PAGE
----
Is the new 16-inch MacBook Pro a pro-only machine?

The 16-inch MacBook Pro is great for video creatives.

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Apple's latest MacBook Pro launches offer high performance for creative professionals, but is it really just meant for those who need the performance, or can those who can afford the purchase justify it for bragging rights and knowing they have the best available Mac?

The new 14- and 16-inch MacBook Pro models have signaled a pleasing return to form for Apple's most professional laptop. High performance, improved displays, and the return of much-needed ports are certainly advantages for those looking for a portable workstation.

This is especially true for the 16-inch version, in particular, thanks to its large screen and the recent discovery of a High Power Mode' for GPU-intensive work.

It certainly appears to be the epitome of a professional computer. But is it?

What makes a MacBook Pro' in an age where Apple Silicon has completely rewritten the script for performance, power efficiency, and the democratization of computing power?

More importantly, what if you just want a 16-inch MacBook Pro for nothing more than the kudos that comes from owning one?

Apple MacBook Pro 14-inch in Space Gray

Apple 14" & 16" MacBook Pro

Apple's latest MacBook Pro 14-inch and 16-inch comes with three Thunderbolt 4 ports, an HDMI port, SDXC card slot, and MagSafe 3 port.
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An acquired taste

The 16-inch MacBook Pro is big in every sense of the word. The new squared-off and chunky design language is matched by the sheer weight and presence of the 16-inch version.

This notebook clearly means business, but it also feels far bigger than the 2019 Intel version, despite being just 0.02 inches thicker and 0.4 pounds heavier.

If the 16-inch MacBook Pro is too big, there's always the 14-inch model.
If the 16-inch MacBook Pro is too big, there's always the 14-inch model.

The 16-inch MacBook is therefore an acquired taste and will be far too cumbersome for many people - particularly those who regularly travel with their notebook.

If your intended use for the 16-inch MacBook Pro isn't within the professional realm, it does pay to get your hands on one first to assess the size and weight. Do you really fancy lugging one around just for bragging rights and knowing you have it?

Professional video work

We all have different definitions of what constitutes professional use' for a laptop, and there's no right or wrong answer.

Let's take a professional video editor, for instance. They'll spend the majority of their time on the 16-inch MacBook Pro in applications such as Final Cut Pro or Adobe Premiere Pro.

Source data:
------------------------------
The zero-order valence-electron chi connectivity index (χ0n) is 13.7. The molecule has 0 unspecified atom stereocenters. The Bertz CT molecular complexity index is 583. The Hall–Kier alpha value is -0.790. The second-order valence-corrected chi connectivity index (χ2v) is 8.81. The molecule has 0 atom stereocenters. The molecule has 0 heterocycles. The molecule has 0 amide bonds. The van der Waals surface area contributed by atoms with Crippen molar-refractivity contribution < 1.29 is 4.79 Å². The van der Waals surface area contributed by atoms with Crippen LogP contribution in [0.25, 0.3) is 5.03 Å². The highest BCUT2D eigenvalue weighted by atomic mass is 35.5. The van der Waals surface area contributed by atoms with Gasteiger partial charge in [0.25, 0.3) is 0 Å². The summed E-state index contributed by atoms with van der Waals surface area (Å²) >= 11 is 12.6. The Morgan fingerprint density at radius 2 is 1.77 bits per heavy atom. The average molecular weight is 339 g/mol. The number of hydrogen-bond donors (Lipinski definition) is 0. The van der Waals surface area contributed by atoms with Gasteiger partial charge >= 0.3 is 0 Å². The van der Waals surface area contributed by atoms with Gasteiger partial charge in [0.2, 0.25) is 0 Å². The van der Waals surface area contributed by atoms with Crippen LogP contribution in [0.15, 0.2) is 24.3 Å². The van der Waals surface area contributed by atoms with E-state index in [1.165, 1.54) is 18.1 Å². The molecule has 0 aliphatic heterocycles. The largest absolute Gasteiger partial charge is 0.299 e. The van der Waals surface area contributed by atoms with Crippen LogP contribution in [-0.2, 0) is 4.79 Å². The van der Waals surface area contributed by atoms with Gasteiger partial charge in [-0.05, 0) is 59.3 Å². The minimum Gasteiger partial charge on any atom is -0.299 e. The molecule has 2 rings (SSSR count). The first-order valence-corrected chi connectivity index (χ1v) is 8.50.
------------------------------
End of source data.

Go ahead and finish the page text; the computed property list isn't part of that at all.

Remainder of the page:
In essence, these people hone in on particular capabilities within the M1 Pro and M1 Max chips. The laptop itself simply becomes a tool for the job, with an identical workflow applied to it on a daily basis.

The new M1 Max chip can outperform a Mac Pro with the Afterburner card in video encoding and decoding.
The new M1 Max chip can outperform a Mac Pro with the Afterburner card in video encoding and decoding.

Specifically, this relates to the included Media Engine, part of the new chips that provide hardware-accelerated encoding and decoding of video in H.264, HEVC, ProRes, and ProRes RAW. This element, and the improved version in the M1 Max, basically does the same job as the Afterburner Card for the Mac Pro, and can do so with a higher level of performance too.

Conversely, a non-professional owner is more likely to throw a variety of tasks at the 16-inch MacBook Pro. Dabbling with creative work, playing the odd game, and editing family photos may not put a consistent strain on this hugely powerful notebook, but will make it a more interesting ownership experience than race-to-the-deadline professional work.

"Need" versus "want"

There are two types of MacBook Pro buyers - those who need such a device and those who simply want one.

The author of this article has resided in both camps and can happily report that neither camp is a bad place in which to find yourself.

If you need a MacBook Pro for your business, it's always going to be a good investment - provided you're sensible with your choice of specifications. It's not too hard to think of the benefits you'd get from buying a MacBook Pro with sky-high performance, but there may not necessarily be many benefits to some upgrades unless you absolutely require it, such as storage.

The 16-inch MacBook Pro is a powerhouse, but also a status symbol.
The 16-inch MacBook Pro is a powerhouse, but also a status symbol.

But at the same time, if you just want a 16-inch MacBook Pro because you love Apple products, there is no harm in placing down your hard-earned money on the most expensive one you can afford. It will be expensive and you probably won't be able to use it to its full potential, but it will easily handle the vast majority of tasks you can throw at it.

It's also worth remembering that, regardless of the Pro moniker, Apple doesn't make these laptops squarely with professional, revenue-generating tasks in mind. It knows that a considerable section of its customer base just wants them as expensive, much-loved toys.

This was embodied at the start of the Unleashed event last month, where we were treated to the captivating sight of a young guy in his garage, using a MacBook Pro to create a tune from Apple-inspired sounds.

So, is the 16-inch MacBook Pro a professional-only laptop? Absolutely not.

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